|Color||Adult paper wasps are typically brownish with yellow markings, although a few species have red markings.|
|Size||Adults are 5/8-1″ long.|
|Appearance||While their appearance can vary slightly by species, all paper wasps have distinctive long legs that dangle below their body in flight. They do not have fuzzy bodies.|
Adults feed on plant nectar and honeydew. Larvae are fed insects, including caterpillars, flies, and beetle larvae.
Habitat & Nests
Paper wasps are often identified by their open, exposed nests that resemble an upside down umbrella. These nests can get quite large late in the season, and adult wasps will readily sting if they sense danger approaching. Paper wasp nests are built by overwintering queens in the fall to survive the winter. Supported by a single stalk, the comb nests are constructed of a paper-like material, made by combing plant fibers with saliva to make water-resistant nests. Each tier is not enclosed by a paper cover.
Nests are constructed in protected locations such as under and within the eaves of structures, in attics and wall voids, and in many other enclosed areas. Some of the more notable locations to encounter nests include exterior lighting fixtures, parking meters, bird boxes, trees, vents, fences, window or door frames and infrequently used equipment like gas grills, motor homes, and boats.
Colonies & Life Cycle
Wasps are social insects that live in colonies, containing three castes: workers, males, and queens.
A single fertilized queen from the previous year is responsible for starting a new paper wasp nest in early spring. She raises the first generation of workers on her own. During mid-June, small infertile female wasps emerge as “workers” to take on the tasks of foraging for food, expanding the nest, taking care of the queen, and defending the colony while the queen limits her activity to laying eggs. With optimal temperatures and a plentiful food source, the larvae complete their development and become adult wasps in as little as 40 days. In late fall or winter, the nests are abandoned and only the fertilized queen survives to overwinter. These queens overwinter in protected areas such as under the bark of dead trees, in hollow trees, within wall voids of houses, under siding and occasionally within the cells of a paper wasp nest.
Nests are typically small, containing a few dozen to as many as 100 workers. As fall approaches, colonies produce males and new queens, which leave the nest to mate. After mating, the new queens burrow into the ground where they spend the winter. All workers, the males, and the old queen perish around November. The same nest is not used again.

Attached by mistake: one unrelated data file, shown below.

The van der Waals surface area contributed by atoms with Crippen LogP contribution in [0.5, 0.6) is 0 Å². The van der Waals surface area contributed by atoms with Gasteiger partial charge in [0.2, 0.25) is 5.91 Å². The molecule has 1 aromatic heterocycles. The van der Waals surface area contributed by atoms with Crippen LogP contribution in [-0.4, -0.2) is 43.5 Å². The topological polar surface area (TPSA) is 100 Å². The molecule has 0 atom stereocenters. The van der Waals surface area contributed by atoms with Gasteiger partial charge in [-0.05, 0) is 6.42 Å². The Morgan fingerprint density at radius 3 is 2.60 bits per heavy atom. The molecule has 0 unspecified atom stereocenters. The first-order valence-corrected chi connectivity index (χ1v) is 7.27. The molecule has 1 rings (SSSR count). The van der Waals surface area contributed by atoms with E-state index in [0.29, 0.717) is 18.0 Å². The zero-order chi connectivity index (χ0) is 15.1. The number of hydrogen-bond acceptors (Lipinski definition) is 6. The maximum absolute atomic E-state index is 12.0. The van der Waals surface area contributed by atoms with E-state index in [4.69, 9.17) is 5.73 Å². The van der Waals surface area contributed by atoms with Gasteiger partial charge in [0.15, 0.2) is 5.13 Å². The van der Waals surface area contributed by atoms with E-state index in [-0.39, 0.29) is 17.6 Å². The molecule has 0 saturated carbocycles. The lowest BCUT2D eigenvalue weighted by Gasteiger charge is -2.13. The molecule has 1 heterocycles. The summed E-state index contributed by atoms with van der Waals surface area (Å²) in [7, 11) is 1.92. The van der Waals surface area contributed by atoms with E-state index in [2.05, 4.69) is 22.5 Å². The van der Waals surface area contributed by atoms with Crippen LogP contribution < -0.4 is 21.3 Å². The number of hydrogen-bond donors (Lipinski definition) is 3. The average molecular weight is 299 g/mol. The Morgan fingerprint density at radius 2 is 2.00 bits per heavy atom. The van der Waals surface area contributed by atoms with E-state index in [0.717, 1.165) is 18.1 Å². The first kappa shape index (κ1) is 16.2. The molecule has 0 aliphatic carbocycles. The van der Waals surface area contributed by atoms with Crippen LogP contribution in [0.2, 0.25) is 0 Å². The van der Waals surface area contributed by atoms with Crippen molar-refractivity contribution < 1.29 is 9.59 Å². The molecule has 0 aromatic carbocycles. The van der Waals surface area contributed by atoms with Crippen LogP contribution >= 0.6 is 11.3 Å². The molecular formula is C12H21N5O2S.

Stings & Damage
These wasps are aggressive and can deliver repeated, painful stings. They will sting if provoked with symptoms ranging from swelling to the same risk of allergic reaction as other insect stings. Their nests do not cause structural damage to buildings.
Signs of Infestation
Check your home and garden in early spring for nests the size of walnuts or golf balls. Additionally, look for nests in lofts, garages, sheds, cavity walls or under eaves. Early nests have fewer wasps and are easier to treat quickly.
Prevention & Control
The best way to prevent a paper wasp infestation and the potential of getting stung is to make the home less attractive to the stinging insect.
- Keep windows and doors shut to prevent wasps entering inside your home.
- Seal cracks and crevices in the home with a silicone-based caulk.
- Repair any tears in screens.
- Ensure outside garbage bins have tightly fitting lids. Keep bins at a distance from doors and windows so wasps are not attracted to the contents.
- Keep food covered, especially when outdoors, to help keep these insects at bay when they are in search of nourishment.
- If you have spotted a nest, make sure you keep children and pets away from the area.
- Get early nest treatment.
- Avoid swatting at the wasp or running, as quick movements may elicit an attack.
- Avoid the use of scented perfumes and soaps, and wear gray, white or tan to reduce the chances of a wasp approaching you.
If the wasps are present in an area where they will not bother people, it is best to leave them alone. They will be gone after the first frost, and they will not return to the same nesting site the following year. They do not present a danger unless the nest is disturbed. If you attempt to remove the nest using do-it-yourself measures, there is a high likelihood that you will be stung. If someone allergic to wasp stings is stung by paper wasps, they can potentially go into anaphylactic shock.
The best thing a homeowner can do if they believe paper wasps have infested their property is to call a professional pest management service to take care of the problem knowledgeably and successfully. A Batzner Service Specialist will come to your property to identify the nesting sites and determine the proper treatment method. Once treatment is applied it may take up to 72 hours to see a reduction in activity at the nesting site. In order to get rid of paper wasps on a property, a pest control professional will need to eliminate all adults in the nest otherwise the colony will quickly rebuild. Once the colony is eliminated, the rest of the nest can be removed. A preventative exterior treatment is also available to deter paper wasps from building nests in your eaves, soffits, and peaks.
Pestfree365 provides regularly scheduled preventive services throughout the year.